Solar on a boat

Hello,
I'm happy to find a forum like this. Thanks to the knowlegeable and thoughtful posters here.

I live aboard a sailboat, and have relied on solar power for most of my dc needs for almost 4 years. Recently, I have noticed a serious decline in output, at least as indicated by my charge control display. Also, my house batteries are not being charged as normal.

System is:
2- KC120 panels, purchased new in 2004. They are bolted to the cabin top of my boat.

Morningstar PS-15M charge control purchased at the same time.

Panels are wired in parallel to a terminal block using separate runs of 8ga duplex wire.

Charge control is right next to the terminal block, and charge inputs are wired to the terminal block with short runs of 10ga wire. Charge control outputs are 8ga duplex wire directly to the house battery with a 20Amp fuse in the +.

Hope that's not too confusing an explanation.

In full sun at noon I'm accustomed to seeing 9-11 amps on the display. Recently, I get 1.2Amps, sometimes 3-4Amps. Yesterday I was reading .7 amps at noon. I disconnected one of the sets of panel leads and saw the display jump to 4.5Amps. I attached a voltmeter to the disconnected leads and read 20 volts, 6Amps. It would seem that the panel is puttng out near rated power, but the controller does not indicate it.

Any and all help with diagnosing the problem will be greatly appreciated.

Cheers,
Keith

Comments

  • BB.BB. Super Moderators, Administrators Posts: 30,522 admin
    Re: Solar on a boat

    Check with Kyocera and see if they are part of the recall (2001 panels are--when you purchased them may be different than the date code on the back--if present).

    Otherwise, clean and check all of the connections?

    -Bill
    Near San Francisco California: 3.5kWatt Grid Tied Solar power system+small backup genset
  • System2System2 Posts: 6,290 admin
    Re: Solar on a boat

    Thanks very much, BB.
    That link was very helpful. I'll check the dates on the panels to see if they are from that period.

    It's interesting that defective panels can show normal when disconnected from load.

    Again, Thanks!
  • BB.BB. Super Moderators, Administrators Posts: 30,522 admin
    Re: Solar on a boat

    On a saltwater research vessel, we had to take all the external fittings apart, clean and preserve, wrap with tape/self vulcanizing tape, about once a year to keep everything working well...

    Normally, a Voc and Isc should be enough to check a panel out--there was one person here (at least) that found a "good" panel from these first two checks did not do well when checked under operating load (Vmp and Imp).

    Also, you can get connections (outside or inside the panel) where it takes >12 volts and >1 amp to punch through oxides of the connections--so just the act of testing them can case things to work again (if sometimes, only for a while).

    So, frequently, it is helpful to have two people... One monitoring your power/current meter while the other rotates a connection or taps on a panel/connector to find the intermittent component/connection.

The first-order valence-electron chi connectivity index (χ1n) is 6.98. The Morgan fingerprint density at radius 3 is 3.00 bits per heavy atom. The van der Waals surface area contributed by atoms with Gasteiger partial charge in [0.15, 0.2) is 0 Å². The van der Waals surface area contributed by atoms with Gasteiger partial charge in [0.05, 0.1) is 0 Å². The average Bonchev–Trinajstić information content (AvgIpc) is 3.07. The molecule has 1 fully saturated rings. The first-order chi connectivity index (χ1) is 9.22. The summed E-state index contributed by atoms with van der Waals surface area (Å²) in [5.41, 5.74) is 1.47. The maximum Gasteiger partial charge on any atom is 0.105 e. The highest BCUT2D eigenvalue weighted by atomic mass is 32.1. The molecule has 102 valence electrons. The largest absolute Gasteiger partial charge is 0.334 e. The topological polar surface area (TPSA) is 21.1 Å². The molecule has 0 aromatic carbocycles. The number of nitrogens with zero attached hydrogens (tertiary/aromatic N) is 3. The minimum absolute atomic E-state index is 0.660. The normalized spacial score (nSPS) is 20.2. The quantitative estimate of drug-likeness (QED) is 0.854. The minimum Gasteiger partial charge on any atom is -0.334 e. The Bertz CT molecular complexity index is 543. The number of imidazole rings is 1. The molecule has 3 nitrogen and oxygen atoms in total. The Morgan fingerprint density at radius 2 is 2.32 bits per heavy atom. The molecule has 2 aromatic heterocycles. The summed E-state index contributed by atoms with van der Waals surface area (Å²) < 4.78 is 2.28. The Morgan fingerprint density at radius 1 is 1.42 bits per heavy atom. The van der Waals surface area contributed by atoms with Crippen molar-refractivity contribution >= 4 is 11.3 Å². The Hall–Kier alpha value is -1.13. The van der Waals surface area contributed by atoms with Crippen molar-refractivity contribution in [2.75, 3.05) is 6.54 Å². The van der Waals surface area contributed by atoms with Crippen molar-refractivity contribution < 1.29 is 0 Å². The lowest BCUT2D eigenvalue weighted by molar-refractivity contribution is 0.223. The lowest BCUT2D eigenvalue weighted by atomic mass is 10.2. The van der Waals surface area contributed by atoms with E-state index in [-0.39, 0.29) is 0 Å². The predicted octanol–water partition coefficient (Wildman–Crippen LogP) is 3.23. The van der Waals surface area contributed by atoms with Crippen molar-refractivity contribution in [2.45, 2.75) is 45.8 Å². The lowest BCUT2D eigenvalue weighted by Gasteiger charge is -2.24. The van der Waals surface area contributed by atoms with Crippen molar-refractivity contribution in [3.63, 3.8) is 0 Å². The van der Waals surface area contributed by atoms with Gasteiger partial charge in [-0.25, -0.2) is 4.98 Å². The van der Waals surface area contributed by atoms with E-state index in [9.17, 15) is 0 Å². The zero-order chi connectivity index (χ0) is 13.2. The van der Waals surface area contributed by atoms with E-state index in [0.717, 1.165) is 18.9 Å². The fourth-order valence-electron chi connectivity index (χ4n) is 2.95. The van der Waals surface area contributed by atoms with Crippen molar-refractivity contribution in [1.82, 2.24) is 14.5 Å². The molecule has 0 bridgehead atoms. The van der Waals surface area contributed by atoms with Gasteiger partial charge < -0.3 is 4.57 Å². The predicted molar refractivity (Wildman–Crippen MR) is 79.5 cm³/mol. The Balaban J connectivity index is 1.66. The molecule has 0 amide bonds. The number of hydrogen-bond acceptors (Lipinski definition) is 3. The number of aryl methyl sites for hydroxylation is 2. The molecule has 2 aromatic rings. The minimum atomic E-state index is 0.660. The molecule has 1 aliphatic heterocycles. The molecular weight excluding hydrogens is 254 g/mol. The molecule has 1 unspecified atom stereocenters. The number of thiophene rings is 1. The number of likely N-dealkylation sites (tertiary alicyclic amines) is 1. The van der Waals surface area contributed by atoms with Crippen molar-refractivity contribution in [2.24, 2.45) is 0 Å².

When one person "checks" everything at once--it is difficult or impossible to locate the actual weak component/connection.

    -Bill
    Near San Francisco California: 3.5kWatt Grid Tied Solar power system+small backup genset
  • System2System2 Posts: 6,290 admin
    Re: Solar on a boat

    Thanks.
    I get your point on checking the connections.
    I've pulled one panel off the deck and opened the juction box and I find shiny tinned wire and tight terminal screws. The panel boxes are well made and there is no apparent corrosion.
    The terminal block in the boat is spotless and the posts are 1/4-28 high grade stuff with nylock nuts and tight. All wire terminations are crimped and soldered. Where the wires have to be shoved into the terminals on the charge control, they are soldered and the wire is all Ancor tinned.

    I recently called Morningstar and told them of my problem. To their credit, they immediately sent a replacement charge control. The problem persists with the new controller in place.

    FWIW, the serial number on the panel I pulled is 97849194, 1997.8.

    Thanks again for your replies.

    Keith
  • nielniel Solar Expert Posts: 10,300 ✭✭✭✭
    Re: Solar on a boat

    i concur that it is probably the pv and you won't always see the problem right off as it is in the cell connections. kyocera has been good on replacing these bad pvs that were of the vintage you have. exacting serial numbers i don't know where it began or left off of, but you should contact kyocera and tell them of this. if they deem the pv to be defective, they will most likely give you 2 kc130s to replace them with even if only one of them is defective.
  • Solar GuppySolar Guppy Solar Expert Posts: 1,962 ✭✭✭
    Re: Solar on a boat

    I'd bet the bypass diodes have shorted on the panel that is pulling down the other. Simple test on the KC-120 is to just remove the diodes as they are only held in place by two screws and measure the voltage in the Sun.

    The diodes can be had at radio shack if it is the issue for about 5 dollars, its a common failure as sitting in the Sun with no ventilation on a boat the backside cooks the diodes and diodes fail shorted when over heated.

    Also, you are a perfect canidate for the new MorningStar SunSaver Mppt. a pair of KC120's is a perfect match for a 12Volyt system and the Mppt can handle frequent changes, like when a sail shadows a panel.
Sign In or Register to comment.